So, what about the body camera and the improved program code to eliminate employees’ downtime? Abstractions. Exercises in supervision. Nothing new about them. When humans began to write, the headmen of the tribe knew that personal engagement in accurately memorizing the genealogy and Story of the People was on its way out. Once all the different Homers had their creative improvs recorded, there was no going back. Anyone who could look over the text could recite the story. Automatically. Granted, the appliance was not a cell phone, body camera, telegraph key, or software package to optimize workers’ labor. It was only a book. One could even overlook all the dull parts by skipping ahead. But an appliance had replaced a kind of personal and creative engagement. The community was no longer embodied and unified in the poet’s performance. A book was a disappointment to the jobless shaman but good news to the litigant who wanted to see where it was written that he owed a fifth of all his grain and chickens to the chief.
The choice is ours. Some things are so important that only personal and creative engagement will do. Other matters are better supervised. Here’s where we may disagree, so I invite your responses.
My opinion is that we are animals with limited understanding and scale who are rooted in our natural world. Care for each other and the natural world–what my teacher, Elwyn Tilden, called “life-fostering concern“–are precisely the matters requiring sustained attention and personal and creative engagement. These matters include education, the arts and sciences, the production and preparation of food, and the inclusion of all members of the community in significant creative work that embodies what is best about the culture—whether it is well crafted plumbing or a compassionate social code. Two counter-examples conclude my argument, such as it is:
• Underpaid part-time employment that does not allow the worker to know her schedule from one week to the next fails to be personal, engaging, or creative for either worker or employer.
• Trying to solve a problem of social dynamics with a device merely creates another problem of social dynamics. David Campbell’s “law” from 1976 says that “the more any quantitative factor is used for social decision-making, the more subject it will be to corruption pressures and the more apt it will be to distort and corrupt the social processes it is intended to monitor.” (The Week 5/11/2015, p6) Turn the issue between police and community into a supervision technology and the monitors will be gamed.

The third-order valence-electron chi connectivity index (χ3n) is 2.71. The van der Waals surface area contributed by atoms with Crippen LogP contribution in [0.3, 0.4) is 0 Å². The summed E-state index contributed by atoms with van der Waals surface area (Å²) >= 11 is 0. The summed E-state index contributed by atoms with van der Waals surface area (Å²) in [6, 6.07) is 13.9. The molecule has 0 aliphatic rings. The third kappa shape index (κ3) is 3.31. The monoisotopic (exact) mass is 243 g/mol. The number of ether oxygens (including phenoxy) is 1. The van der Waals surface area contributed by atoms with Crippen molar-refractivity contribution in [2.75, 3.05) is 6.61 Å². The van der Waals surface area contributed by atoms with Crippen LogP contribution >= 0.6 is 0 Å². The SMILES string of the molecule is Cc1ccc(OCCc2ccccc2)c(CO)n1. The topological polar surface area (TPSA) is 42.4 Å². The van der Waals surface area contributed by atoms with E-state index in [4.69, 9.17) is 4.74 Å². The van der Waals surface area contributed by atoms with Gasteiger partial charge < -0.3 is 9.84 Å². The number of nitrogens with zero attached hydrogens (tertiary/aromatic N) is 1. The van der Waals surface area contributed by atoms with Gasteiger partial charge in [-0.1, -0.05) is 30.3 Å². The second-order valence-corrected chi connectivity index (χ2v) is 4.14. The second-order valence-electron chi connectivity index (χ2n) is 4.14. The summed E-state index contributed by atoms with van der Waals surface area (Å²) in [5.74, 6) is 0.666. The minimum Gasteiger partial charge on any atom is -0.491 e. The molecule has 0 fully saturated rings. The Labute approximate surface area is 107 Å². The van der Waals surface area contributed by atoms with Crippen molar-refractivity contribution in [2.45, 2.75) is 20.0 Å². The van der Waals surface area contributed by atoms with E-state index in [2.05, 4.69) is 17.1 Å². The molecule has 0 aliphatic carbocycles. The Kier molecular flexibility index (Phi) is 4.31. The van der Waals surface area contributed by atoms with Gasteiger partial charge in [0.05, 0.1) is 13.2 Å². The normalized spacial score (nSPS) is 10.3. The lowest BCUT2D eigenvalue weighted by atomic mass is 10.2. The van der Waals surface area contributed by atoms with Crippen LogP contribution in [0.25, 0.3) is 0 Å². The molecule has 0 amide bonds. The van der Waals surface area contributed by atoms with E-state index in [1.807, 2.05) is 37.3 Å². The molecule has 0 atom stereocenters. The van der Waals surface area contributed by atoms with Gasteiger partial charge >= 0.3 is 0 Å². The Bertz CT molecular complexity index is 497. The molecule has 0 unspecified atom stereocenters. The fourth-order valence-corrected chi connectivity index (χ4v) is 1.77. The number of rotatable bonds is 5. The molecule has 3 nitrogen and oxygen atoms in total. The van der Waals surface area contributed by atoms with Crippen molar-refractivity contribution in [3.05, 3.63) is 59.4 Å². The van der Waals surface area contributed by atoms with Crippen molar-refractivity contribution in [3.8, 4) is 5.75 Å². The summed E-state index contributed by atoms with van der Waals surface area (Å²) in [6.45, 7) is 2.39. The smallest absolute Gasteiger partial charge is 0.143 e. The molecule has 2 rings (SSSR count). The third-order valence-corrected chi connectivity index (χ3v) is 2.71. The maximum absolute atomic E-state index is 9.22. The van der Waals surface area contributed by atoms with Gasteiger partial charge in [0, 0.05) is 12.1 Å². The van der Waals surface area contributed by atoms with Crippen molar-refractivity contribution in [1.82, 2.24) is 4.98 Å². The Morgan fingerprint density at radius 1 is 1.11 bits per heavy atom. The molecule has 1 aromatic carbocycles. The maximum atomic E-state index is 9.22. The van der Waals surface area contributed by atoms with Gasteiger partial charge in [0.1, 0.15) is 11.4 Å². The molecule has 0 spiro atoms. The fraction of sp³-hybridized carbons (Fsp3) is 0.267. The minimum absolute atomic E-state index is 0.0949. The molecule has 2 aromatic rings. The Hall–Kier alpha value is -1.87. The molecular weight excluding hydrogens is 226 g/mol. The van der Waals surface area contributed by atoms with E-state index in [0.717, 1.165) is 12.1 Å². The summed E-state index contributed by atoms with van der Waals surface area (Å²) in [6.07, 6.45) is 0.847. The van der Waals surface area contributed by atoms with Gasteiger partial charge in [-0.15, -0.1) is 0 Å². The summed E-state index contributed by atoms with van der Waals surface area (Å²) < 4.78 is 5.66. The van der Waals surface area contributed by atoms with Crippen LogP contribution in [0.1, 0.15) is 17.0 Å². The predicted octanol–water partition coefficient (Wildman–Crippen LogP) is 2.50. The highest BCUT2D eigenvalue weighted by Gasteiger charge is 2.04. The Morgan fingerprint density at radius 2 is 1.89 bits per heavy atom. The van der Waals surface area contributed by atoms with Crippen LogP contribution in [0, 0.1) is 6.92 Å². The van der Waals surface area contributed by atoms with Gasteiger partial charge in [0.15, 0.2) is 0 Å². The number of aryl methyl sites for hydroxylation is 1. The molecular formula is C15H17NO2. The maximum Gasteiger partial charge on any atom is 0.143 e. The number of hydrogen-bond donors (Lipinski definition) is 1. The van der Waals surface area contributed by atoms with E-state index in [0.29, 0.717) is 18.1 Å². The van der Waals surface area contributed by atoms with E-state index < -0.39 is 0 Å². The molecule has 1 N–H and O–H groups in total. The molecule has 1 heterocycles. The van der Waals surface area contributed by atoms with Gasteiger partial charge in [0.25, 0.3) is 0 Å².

As we are increasingly tracked, monitored, and profiled, we are encouraged to believe that all of this supervision is needed. But in fact, on a personal level, we need more experiences like making soup for ourselves. Productivity is not socially meaningful work. Low crime incidence is not a blessed community in which employers, workers, owners, renters, enforcers, and citizens live together equitably, treat each other fairly, and know each other by name. No, measurable indicators like productivity and crime incidence are abstractions. Useful in limited ways, as books, microwaves and cans of preserved soup are useful, our abstractions do not replace the social nutrient-system of relationships.

Obviously, it is desirable that all members of society should shine in their own ways and be meaningfully engaged in the works of society. Social indicators, apps, clever inferences from big data and even heavy-handed corporate solutions in the forms of brand-name packages are certainly useful from time to time, but massive societal disengagement and inattention are unlikely to keep us all in hot baths.
Even a blog like this is useful in dissemination of ideas and opinions. All artful work begins in sustained attention and personal creative engagement and ends in products like blogs, microwaves, poems, and telegraph keys. These products may be immediately useful or may even evoke responses from others. They do not, however, replace the mutually attentive relationships which nourish our existence and evoke our energy and desire for personal and societal transformation. This energy and desire, called ganas in Spanish, comes from personally tending to the soup of relationships with each other and the natural world. In Margaret Mead’s memorable words,

Never doubt that a small group
of committed citizens can change the world.
Indeed, it’s the only thing that ever has.

    This is truly as much opinion as I care to deliver. Your comments appreciated. For other perspectives, see Robert Solomon’s Living With Nietzsche and The Passions, Paul Goodman’s Growing Up Absurd, James Gleick’s The Information, Plato’s Phaedrus (Socrates’ comments on writing), and Matthew Crawford’s Shop Class as Soul Craft and The World Beyond Your Head.

2 thoughts on “Ferguson, Workplace, and Making Soup